Whenever urban planning graduate student Salma Haoudi visited the province of Al Haouz, Morocco, the locals always greeted her generously with tea and food offerings.

Now, that same province is flooded with debris after an earthquake struck Morocco on Friday. The quake has killed almost 3,000 people, according to The Washington Post. The magnitude 6.8 earthquake, which struck close to Marrakech, Morocco, also injured more than 2,500 people and was the strongest to strike the country in a century, The Washington Post reported.

“Each time the death toll increases, my heart is broken and saddened,” said Haoudi, who moved from Morocco last year to attend the University of Maryland.

After the earthquake, this university’s International Students and Scholar Services office sent an email to university community members from Morocco, according to Jody Heckman-Bose, the associate director of the office. The email offered support services and mentioned that a Moroccan student — Haoudi — expressed interest in starting fundraising efforts.

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“I feel a little bit helpless now because I’m far. I wish I was in Morocco to give a helping hand,” Haoudi said. “Even though it’s the other side of the world, we are all in this together.”

Haoudi and other Moroccan community members plan to host a fundraising event on Monday, Sept. 25 in H.J. Patterson Hall. The event will showcase a Moroccan movie and feature Moroccan food and music to highlight the culture’s beauty, Haoudi said.

Donations from the event will go towards a GoFundMe created by Moroccan students in the United States and Canada. This university is listed on the GoFundMe page as one of 22 schools where students have mobilized to support Morocco.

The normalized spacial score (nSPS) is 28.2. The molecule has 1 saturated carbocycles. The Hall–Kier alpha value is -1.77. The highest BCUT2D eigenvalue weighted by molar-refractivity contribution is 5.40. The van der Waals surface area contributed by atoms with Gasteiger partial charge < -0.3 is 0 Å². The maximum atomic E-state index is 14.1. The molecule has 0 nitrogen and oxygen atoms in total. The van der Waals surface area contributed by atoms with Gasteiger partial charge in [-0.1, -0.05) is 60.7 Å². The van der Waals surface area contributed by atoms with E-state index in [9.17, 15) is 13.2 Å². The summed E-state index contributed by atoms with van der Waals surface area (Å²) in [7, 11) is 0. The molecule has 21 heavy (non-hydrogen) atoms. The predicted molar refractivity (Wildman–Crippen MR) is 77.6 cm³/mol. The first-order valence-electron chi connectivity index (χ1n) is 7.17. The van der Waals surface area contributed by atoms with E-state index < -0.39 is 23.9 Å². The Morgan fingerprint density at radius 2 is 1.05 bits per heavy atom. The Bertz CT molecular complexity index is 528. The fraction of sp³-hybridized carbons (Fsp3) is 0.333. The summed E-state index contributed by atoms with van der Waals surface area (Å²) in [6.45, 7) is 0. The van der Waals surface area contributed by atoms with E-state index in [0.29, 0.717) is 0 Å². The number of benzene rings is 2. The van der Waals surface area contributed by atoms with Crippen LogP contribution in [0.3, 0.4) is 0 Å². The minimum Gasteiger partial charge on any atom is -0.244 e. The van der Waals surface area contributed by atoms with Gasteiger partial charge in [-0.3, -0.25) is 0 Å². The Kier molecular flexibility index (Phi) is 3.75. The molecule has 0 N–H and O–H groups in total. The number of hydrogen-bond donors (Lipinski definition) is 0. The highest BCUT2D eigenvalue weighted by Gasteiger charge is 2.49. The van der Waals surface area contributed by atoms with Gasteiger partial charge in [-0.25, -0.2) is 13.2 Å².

Jelena Dakovic, a communications coordinator for this university’s architecture school, is also helping plan the fundraiser. She believes it is important to focus on raising funds for urgent needs those impacted by the earthquake are facing.

Dakovic, who grew up in Morocco, cried as she watched videos of Moroccans rummaging through what was left of their homes and pulling bodies from the rubble in the earthquake’s aftermath.

The sight gave Dakovic flashbacks to when her family drove up the High Atlas Mountain roads, which are now lined with ruins from the disaster.

“I was just there like three months ago,” Dakovic said. “My family and I would go up to the Atlas Mountains almost every winter growing up, so it’s just bringing back these flooded memories.”

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This university’s chapter of Helping Hand for Relief and Development, as well as the Muslim Students’ Association are also supporting Moroccan victims by placing donation boxes for clothes in the Musallah, a Muslim prayer space located in Cole Field House.

Volunteers from both groups will eventually pack the boxes and ship them directly to the affected areas in Morocco, according to junior neurobiology and physiology major Mustafa Khalid, a co-president of this university’s chapter of Helping Hand for Relief and Development.

Both student groups and Muslim associations at other universities in Maryland are also supporting the national Helping Hand for Relief and Development organization’s fundraiser.

“[This university has] a number of students who are from the North Africa region, who are specifically from Morocco,” Khalid said. “I think as a community, it’s very important that we support the families and loved ones, the cultures of the people who surround us.”

In response to the earthquake, Zakariya Kmir, an alum of this university, also started a GoFundMe that has garnered more than $13,000 donations in the past five days. The money will go directly to local organizations in Marrakech to help victims with physical and mental health relief.

It will be a long-term effort to address the earthquake’s physical and emotional impacts, Kmir said. The victims will be suffering for many months, he added.

“This is something that was completely unexpected,” Kmir said. “You can imagine it has a huge emotional toll, a psychological toll on people.”